The chances are, even if you're not a fan of reality TV, you'll have heard those words in one form or another over recent weeks.
They formed the now infamous moment of "glorious" telly after being uttered by a certain Nabilla Benatillia during an episode of "Les Anges de la télé-réalité" on NRJ12.
|Nabilla (screenshot from "Les Anges de la télé-réalité")|
Here's the quickest of recaps.
"Les Anges de la télé-réalité" is a reality TV show (surprise, surprise) first launched back in 2011 to "celebrate" a decade of the genre in France.
It groups together "stars" (a lot of inverted commas going on here) of previous TV reality shows and allows them to pursue their dreams Stateside.
There have been four seasons so far and in the most recent Benatillia, who has found "fame" with just the use of her first name, uttered a phrase that quickly became something of a cult.
Nabilla, who first hit French TV screens in TF1's "L'amour est aveugle" (don't ask, but if you really want to find out more about that programme, click here, it's truly "fascinating") wanted to further her career as a "model".
And while taking giant steps "to become this country's answer to Kim Kardashian" (don't worry if you're not following any of this or aren't familiar with the names. A quick Internet search will reveal all you need to know) Nabilla spoke the words which were soon to create a buzz in France.
Talking about fellow contestants who had apparently forgotten to bring their shampoo with them (!!!), Nabilla said to camera, "Euh, allô! non, mais allô, quoi. T'es une fille et t'as pas de shampooing? Allô. Allô! Je ne sais pas, vous me recevez? T'es une fille et t'as pas de shampooing? C'est comme si je dis: t'es une fille et t'as pas de cheveux!"
If you've been following the links in the piece so far, you'll have noticed that most of them are to pieces provided by those fine folk at Wikipedia - the English version that is.
And with good reason.
Because the French equivalent has decided Nabilla isn't newsworthy enough and has dropped her page.
After all, this is the very same Nabilla who put in such a stunning performance on "Le Grand Journal" on Canal + in mid-April.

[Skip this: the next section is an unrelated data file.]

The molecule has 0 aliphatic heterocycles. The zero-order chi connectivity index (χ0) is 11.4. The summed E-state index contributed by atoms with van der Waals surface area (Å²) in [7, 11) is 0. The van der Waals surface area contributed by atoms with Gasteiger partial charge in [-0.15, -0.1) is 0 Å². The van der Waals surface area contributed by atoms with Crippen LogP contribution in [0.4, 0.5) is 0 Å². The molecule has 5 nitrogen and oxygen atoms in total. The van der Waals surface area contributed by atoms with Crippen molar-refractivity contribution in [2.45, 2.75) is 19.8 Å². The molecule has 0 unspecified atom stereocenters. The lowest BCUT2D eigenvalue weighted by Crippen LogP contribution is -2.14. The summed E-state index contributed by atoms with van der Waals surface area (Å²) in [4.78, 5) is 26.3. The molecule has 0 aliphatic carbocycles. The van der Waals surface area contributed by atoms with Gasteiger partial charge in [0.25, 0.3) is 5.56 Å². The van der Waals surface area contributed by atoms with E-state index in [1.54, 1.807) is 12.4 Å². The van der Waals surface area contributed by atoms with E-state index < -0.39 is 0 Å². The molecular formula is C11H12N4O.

|Nabilla (screenshot "Le Grand Journal" Canal + April 11, 2013)|
Her "catchphrase" was repeated and parodied by media "luminaries" such as journalist Audrey Pulvar and presenter Alessandra Sublet.
Heck even IKEA and Carrefour jumped on the bandwagon to use it in commercials.
But all that is apparently not enough for Wikipédia (French spelling) France as its president, Rémi Mathis, explained to (the culture section of) Le Figaro.
Mathis told the newspaper that to determine whether a person's entry was worth maintaining on Wikipédia, a vote was put to the site's most regular contributors and the outcome had been a 66:44 vote in favour of pulling Nabilla's page.
"It avoids the situation whereby Wikipédia simply seems to be 'peddling the buzz of the week'," he explained.
"Like all rules of Wikipédia, the eligibility criteria have been established by the community," he continued.
"Deleting a page is nothing extraordinary and happens several times a day and it can also transpire that an entry that has been removed, returns at a later date once the person has achieved a certain level of notoriety."
So there's hope yet for Nabilla and her legion of fans...because given a little more exposure (she'll be appearing in the fifth season of "Les Anges de la télé-réalité") and a few more choice expressions under her belt, she could make a return to Wikipédia France.
Just as a certain young Canadian singer did back in 2009, when his page was reinstated after being removed for a couple of months.
Ah. The price of fame!